From the time the project is being designed until the final receptacle is installed, the requirements in the National Electrical Code apply. Just like every building and structure must be built on a solid foundation with structural integrity to support all loads, every electrical system supplying a structure must be installed with the grounding electrode system serving as its foundation.
Since a building’s footing or foundation is part of the grounding electrode system, the concrete-encased electrode is one of the first installed. Other grounding electrodes, such as metal water pipe and metal in-ground support structures, are often inherent to buildings. These electrodes are formed or installed as construction progresses.
NEC structure overview
The NEC is an installation code containing requirements that apply to electrical wiring and equipment. It consists of an introduction and nine chapters. Each one contains articles that are further broken down into rules in the form of parts, sections, subdivisions and lists. Also included are exceptions to rules, informational notes and rules in tabular form.
Article 90 is the introduction and provides users with essential information about the NEC structure and how the rules apply to electrical installations. Section 90.2(A) indicates that its purpose is the practical safeguarding of persons and property against hazards arising from the use of electricity. This provision also indicates that the NEC is not intended as a design specification or manual for untrained people. Section 90.2(C) provides what the rules do and do not cover. Section 90.3 is an important provision that guides users in the correct application of the stated rules.
Chapters 1 through 4 have general application, meaning they apply to all electrical installations. Chapters 5, 6 and 7 include rules for special occupancies, special equipment and other special conditions. The provisions in chapters 5, 6 and 7 modify or amend the requirements in chapters 1 through 7, as there are requirements in chapters 5, 6 and 7 that modify requirements in other articles within those three chapters.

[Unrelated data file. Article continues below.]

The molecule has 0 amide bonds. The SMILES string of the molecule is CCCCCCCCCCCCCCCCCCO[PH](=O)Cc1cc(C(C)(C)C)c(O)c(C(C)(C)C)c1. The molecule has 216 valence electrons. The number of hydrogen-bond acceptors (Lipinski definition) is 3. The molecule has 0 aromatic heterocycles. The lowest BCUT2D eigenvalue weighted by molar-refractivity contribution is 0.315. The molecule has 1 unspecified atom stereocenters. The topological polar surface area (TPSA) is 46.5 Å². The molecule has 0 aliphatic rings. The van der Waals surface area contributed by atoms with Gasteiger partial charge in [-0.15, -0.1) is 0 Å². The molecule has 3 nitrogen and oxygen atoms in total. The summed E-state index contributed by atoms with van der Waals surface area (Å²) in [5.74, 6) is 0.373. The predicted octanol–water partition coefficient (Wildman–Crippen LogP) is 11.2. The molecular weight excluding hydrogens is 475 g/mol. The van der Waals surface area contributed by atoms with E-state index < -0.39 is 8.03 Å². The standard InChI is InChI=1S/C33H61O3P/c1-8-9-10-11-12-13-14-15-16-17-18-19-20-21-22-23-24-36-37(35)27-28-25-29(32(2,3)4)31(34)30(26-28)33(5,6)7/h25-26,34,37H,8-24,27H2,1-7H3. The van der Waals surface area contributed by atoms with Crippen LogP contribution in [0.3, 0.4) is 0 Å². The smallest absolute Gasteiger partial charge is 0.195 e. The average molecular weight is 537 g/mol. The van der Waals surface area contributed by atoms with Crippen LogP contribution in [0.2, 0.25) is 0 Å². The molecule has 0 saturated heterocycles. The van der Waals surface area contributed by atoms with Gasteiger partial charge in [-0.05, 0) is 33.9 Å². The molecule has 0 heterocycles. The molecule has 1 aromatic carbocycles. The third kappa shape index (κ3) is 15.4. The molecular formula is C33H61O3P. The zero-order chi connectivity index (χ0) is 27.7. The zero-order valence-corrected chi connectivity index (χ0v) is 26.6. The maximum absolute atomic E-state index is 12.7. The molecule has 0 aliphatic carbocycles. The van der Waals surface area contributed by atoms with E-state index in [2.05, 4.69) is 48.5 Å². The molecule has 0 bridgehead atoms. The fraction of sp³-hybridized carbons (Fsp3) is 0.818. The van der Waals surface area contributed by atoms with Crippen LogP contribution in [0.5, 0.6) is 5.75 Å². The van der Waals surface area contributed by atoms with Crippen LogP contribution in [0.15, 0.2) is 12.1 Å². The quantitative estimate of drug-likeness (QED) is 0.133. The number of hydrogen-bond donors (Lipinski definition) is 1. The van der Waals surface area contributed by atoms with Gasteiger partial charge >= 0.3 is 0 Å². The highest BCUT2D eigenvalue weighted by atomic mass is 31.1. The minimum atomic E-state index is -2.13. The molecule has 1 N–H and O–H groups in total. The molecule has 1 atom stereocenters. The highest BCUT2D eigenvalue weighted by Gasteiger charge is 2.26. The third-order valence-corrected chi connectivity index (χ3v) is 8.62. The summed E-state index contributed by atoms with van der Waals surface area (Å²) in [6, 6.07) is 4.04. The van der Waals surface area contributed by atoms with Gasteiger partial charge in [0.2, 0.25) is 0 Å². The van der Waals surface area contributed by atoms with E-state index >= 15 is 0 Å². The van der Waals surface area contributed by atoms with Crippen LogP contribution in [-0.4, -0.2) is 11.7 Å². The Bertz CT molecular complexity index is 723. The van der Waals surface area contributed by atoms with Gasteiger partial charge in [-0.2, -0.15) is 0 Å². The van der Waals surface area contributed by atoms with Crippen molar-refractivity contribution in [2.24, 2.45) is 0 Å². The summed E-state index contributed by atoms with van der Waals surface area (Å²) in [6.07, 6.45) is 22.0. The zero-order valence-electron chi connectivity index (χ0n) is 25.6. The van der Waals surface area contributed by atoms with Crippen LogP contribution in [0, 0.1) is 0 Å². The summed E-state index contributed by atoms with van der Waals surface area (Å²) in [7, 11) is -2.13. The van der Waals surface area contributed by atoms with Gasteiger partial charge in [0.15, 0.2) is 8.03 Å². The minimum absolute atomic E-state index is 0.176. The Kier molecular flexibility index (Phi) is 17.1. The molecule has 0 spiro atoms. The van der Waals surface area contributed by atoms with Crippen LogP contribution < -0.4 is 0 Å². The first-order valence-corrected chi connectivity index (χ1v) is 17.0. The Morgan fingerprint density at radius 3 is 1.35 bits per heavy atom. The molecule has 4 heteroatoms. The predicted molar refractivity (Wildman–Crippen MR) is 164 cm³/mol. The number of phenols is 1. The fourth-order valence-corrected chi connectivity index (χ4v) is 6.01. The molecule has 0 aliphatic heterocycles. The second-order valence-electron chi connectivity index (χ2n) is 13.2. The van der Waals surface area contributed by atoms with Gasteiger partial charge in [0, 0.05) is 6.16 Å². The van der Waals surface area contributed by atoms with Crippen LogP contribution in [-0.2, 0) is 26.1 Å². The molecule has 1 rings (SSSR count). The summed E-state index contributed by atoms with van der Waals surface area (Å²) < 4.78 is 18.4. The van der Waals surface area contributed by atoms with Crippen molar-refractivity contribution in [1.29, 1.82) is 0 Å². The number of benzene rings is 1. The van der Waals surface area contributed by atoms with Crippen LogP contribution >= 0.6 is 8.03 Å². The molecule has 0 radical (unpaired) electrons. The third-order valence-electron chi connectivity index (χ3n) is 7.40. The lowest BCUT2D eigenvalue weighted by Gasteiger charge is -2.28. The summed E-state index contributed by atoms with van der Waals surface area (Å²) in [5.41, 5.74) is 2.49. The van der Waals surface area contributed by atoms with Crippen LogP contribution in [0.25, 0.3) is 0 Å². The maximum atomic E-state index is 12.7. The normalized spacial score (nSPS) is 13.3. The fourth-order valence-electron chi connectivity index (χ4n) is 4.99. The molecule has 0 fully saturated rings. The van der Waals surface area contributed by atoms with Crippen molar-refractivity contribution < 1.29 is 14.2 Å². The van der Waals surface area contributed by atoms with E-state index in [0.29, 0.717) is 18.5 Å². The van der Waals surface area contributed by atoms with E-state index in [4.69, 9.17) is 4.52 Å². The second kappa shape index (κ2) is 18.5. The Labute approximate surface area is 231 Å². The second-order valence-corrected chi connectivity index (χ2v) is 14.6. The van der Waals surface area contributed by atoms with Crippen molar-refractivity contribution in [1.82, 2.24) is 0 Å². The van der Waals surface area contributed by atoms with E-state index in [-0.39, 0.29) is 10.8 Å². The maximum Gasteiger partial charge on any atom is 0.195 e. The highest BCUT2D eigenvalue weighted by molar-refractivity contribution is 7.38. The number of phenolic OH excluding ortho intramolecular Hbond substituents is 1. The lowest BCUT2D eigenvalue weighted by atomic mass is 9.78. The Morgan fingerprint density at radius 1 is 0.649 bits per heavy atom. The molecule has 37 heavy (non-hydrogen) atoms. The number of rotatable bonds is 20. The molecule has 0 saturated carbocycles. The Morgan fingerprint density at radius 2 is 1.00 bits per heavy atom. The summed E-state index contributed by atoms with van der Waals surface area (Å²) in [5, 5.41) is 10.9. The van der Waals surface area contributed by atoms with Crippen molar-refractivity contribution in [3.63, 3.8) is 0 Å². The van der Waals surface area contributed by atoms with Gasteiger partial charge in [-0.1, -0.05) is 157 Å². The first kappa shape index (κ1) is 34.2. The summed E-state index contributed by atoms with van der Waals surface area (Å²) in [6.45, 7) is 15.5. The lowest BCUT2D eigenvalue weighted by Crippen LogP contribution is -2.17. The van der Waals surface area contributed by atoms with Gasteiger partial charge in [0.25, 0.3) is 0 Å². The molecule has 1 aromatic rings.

Chapter 8 is not subject to the general requirements of the other chapters except where the other rules are referenced from that chapter. Chapter 9 includes tables used in applying the other Code requirements. The annexes in the back of the NEC contain information that is not mandatory but often valuable in helping users understand how various requirements apply to installations and systems.
There are many grounding and bonding requirements in Chapter 5 that are often more restrictive than the general rules in Article 250. For example, 250.118(6) recognizes listed liquidtight flexible metal conduit (LFMC) as an acceptable equipment grounding conductor (EGC) if all the conditions indicated in 250.118(6)(a) through (e) are met. This means that listed LFMC can be installed and used as an EGC without installing a wire-type EGC with the short run of listed LFMC.
Chapter 5 includes requirements for special occupancies and often modifies the general requirements of the Code to be more restrictive. For example, Article 501 covers installations in Class I locations where explosion hazards exist, and 501.30(B) specifically restricts LFMC and flexible metal conduit from being used as the sole bonding means.
As such, there is a requirement to install a wire-type equipment bonding jumper in accordance with 250.102. The bonding jumper can be inside or outside the conduit to ensure that an LFMC is not depended on for carrying ground-fault current in a Class I hazardous location. The conduit and equipment bonding jumper are used, meaning the LFMC does not function as the sole effective path for ground-fault current during ground-fault conditions. This could become an ignition source in an explosive atmosphere where fumes or vapors such as gasoline are present.
Special consideration is necessary for grounding and bonding of exposed noncurrent-carrying metal equipment parts, such as metal exteriors of motors, luminaires and fixed or portable lamps. These parts must have effective mechanical and electrical connections to reduce the possibility of arcs or sparks during ground faults caused by ineffective or poor grounding and bonding methods.
About The Author
JOHNSTON is NECA’s executive director of codes and standards. He is a member of the NEC Correlating Committee, NFPA Standards Council, IBEW, UL Electrical Council and NFPA’s Electrical Section. Reach him at [email protected].